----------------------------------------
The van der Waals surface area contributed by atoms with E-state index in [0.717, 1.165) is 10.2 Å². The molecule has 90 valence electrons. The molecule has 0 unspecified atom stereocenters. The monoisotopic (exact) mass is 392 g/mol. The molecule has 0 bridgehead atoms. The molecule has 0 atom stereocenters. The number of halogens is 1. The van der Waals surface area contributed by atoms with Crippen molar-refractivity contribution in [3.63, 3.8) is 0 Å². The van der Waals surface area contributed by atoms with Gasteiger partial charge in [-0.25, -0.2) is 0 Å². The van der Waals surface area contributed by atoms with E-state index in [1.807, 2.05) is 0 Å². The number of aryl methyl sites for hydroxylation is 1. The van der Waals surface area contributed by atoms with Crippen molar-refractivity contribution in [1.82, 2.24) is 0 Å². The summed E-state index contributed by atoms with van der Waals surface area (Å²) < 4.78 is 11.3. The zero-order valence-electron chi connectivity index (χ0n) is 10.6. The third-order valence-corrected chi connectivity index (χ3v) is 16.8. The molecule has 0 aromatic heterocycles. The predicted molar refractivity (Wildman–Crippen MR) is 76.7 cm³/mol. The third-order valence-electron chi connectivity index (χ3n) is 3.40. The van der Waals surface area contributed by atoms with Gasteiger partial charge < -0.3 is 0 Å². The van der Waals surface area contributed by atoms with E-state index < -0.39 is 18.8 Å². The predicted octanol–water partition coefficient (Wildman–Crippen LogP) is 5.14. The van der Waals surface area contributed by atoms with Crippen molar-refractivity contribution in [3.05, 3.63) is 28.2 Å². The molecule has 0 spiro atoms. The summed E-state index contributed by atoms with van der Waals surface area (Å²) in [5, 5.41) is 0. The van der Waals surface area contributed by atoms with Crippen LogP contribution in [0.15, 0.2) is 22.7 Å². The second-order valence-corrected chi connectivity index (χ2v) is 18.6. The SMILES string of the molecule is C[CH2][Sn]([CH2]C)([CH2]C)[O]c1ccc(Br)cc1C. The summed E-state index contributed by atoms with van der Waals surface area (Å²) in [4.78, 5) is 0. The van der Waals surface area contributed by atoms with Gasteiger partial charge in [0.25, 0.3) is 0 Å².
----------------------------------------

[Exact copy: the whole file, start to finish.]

The van der Waals surface area contributed by atoms with E-state index in [0.717, 1.165) is 10.2 Å². The molecule has 90 valence electrons. The molecule has 0 unspecified atom stereocenters. The monoisotopic (exact) mass is 392 g/mol. The molecule has 0 bridgehead atoms. The molecule has 0 atom stereocenters. The number of halogens is 1. The van der Waals surface area contributed by atoms with Crippen molar-refractivity contribution in [3.63, 3.8) is 0 Å². The van der Waals surface area contributed by atoms with Gasteiger partial charge in [-0.25, -0.2) is 0 Å². The van der Waals surface area contributed by atoms with E-state index in [1.807, 2.05) is 0 Å². The number of aryl methyl sites for hydroxylation is 1. The van der Waals surface area contributed by atoms with Crippen molar-refractivity contribution in [1.82, 2.24) is 0 Å². The summed E-state index contributed by atoms with van der Waals surface area (Å²) < 4.78 is 11.3. The zero-order valence-electron chi connectivity index (χ0n) is 10.6. The third-order valence-corrected chi connectivity index (χ3v) is 16.8. The molecule has 0 aromatic heterocycles. The predicted molar refractivity (Wildman–Crippen MR) is 76.7 cm³/mol. The third-order valence-electron chi connectivity index (χ3n) is 3.40. The van der Waals surface area contributed by atoms with Gasteiger partial charge < -0.3 is 0 Å². The van der Waals surface area contributed by atoms with E-state index < -0.39 is 18.8 Å². The predicted octanol–water partition coefficient (Wildman–Crippen LogP) is 5.14. The van der Waals surface area contributed by atoms with Crippen molar-refractivity contribution in [3.05, 3.63) is 28.2 Å². The molecule has 0 spiro atoms. The summed E-state index contributed by atoms with van der Waals surface area (Å²) in [5, 5.41) is 0. The van der Waals surface area contributed by atoms with Crippen LogP contribution in [0.15, 0.2) is 22.7 Å². The second-order valence-corrected chi connectivity index (χ2v) is 18.6. The SMILES string of the molecule is C[CH2][Sn]([CH2]C)([CH2]C)[O]c1ccc(Br)cc1C. The summed E-state index contributed by atoms with van der Waals surface area (Å²) in [4.78, 5) is 0. The van der Waals surface area contributed by atoms with Gasteiger partial charge in [0.25, 0.3) is 0 Å².